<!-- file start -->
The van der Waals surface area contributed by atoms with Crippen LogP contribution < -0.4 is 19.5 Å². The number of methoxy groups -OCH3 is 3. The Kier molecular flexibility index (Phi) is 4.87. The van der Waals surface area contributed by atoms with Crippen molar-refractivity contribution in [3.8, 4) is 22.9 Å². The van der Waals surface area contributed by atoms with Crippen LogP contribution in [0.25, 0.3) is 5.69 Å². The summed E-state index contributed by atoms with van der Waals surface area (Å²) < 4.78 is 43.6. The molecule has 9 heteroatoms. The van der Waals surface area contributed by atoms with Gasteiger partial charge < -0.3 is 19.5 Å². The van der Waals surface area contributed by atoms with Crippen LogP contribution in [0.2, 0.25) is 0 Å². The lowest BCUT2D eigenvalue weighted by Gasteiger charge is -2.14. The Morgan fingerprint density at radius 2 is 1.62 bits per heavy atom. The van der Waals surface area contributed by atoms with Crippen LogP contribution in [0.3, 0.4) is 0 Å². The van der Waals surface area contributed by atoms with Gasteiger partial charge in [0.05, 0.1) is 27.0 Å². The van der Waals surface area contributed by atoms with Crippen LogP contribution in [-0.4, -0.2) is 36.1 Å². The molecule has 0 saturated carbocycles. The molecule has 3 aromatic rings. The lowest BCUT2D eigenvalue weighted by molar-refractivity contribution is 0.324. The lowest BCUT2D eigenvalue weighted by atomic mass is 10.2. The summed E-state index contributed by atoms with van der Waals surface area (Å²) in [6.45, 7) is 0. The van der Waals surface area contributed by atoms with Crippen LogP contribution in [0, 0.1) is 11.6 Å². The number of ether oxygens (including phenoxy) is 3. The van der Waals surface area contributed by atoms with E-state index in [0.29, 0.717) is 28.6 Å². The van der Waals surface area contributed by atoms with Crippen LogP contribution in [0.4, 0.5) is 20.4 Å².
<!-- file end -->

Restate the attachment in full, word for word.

The van der Waals surface area contributed by atoms with Crippen LogP contribution < -0.4 is 19.5 Å². The number of methoxy groups -OCH3 is 3. The Kier molecular flexibility index (Phi) is 4.87. The van der Waals surface area contributed by atoms with Crippen molar-refractivity contribution in [3.8, 4) is 22.9 Å². The van der Waals surface area contributed by atoms with Crippen LogP contribution in [0.25, 0.3) is 5.69 Å². The summed E-state index contributed by atoms with van der Waals surface area (Å²) < 4.78 is 43.6. The molecule has 9 heteroatoms. The van der Waals surface area contributed by atoms with Gasteiger partial charge < -0.3 is 19.5 Å². The van der Waals surface area contributed by atoms with Crippen LogP contribution in [0.2, 0.25) is 0 Å². The lowest BCUT2D eigenvalue weighted by Gasteiger charge is -2.14. The Morgan fingerprint density at radius 2 is 1.62 bits per heavy atom. The van der Waals surface area contributed by atoms with Crippen LogP contribution in [0.3, 0.4) is 0 Å². The van der Waals surface area contributed by atoms with Gasteiger partial charge in [0.05, 0.1) is 27.0 Å². The van der Waals surface area contributed by atoms with Crippen LogP contribution in [-0.4, -0.2) is 36.1 Å². The molecule has 0 saturated carbocycles. The molecule has 3 aromatic rings. The lowest BCUT2D eigenvalue weighted by molar-refractivity contribution is 0.324. The lowest BCUT2D eigenvalue weighted by atomic mass is 10.2. The summed E-state index contributed by atoms with van der Waals surface area (Å²) in [6.45, 7) is 0. The van der Waals surface area contributed by atoms with Crippen LogP contribution in [0, 0.1) is 11.6 Å². The number of ether oxygens (including phenoxy) is 3. The van der Waals surface area contributed by atoms with E-state index in [0.29, 0.717) is 28.6 Å². The van der Waals surface area contributed by atoms with Crippen LogP contribution in [0.4, 0.5) is 20.4 Å².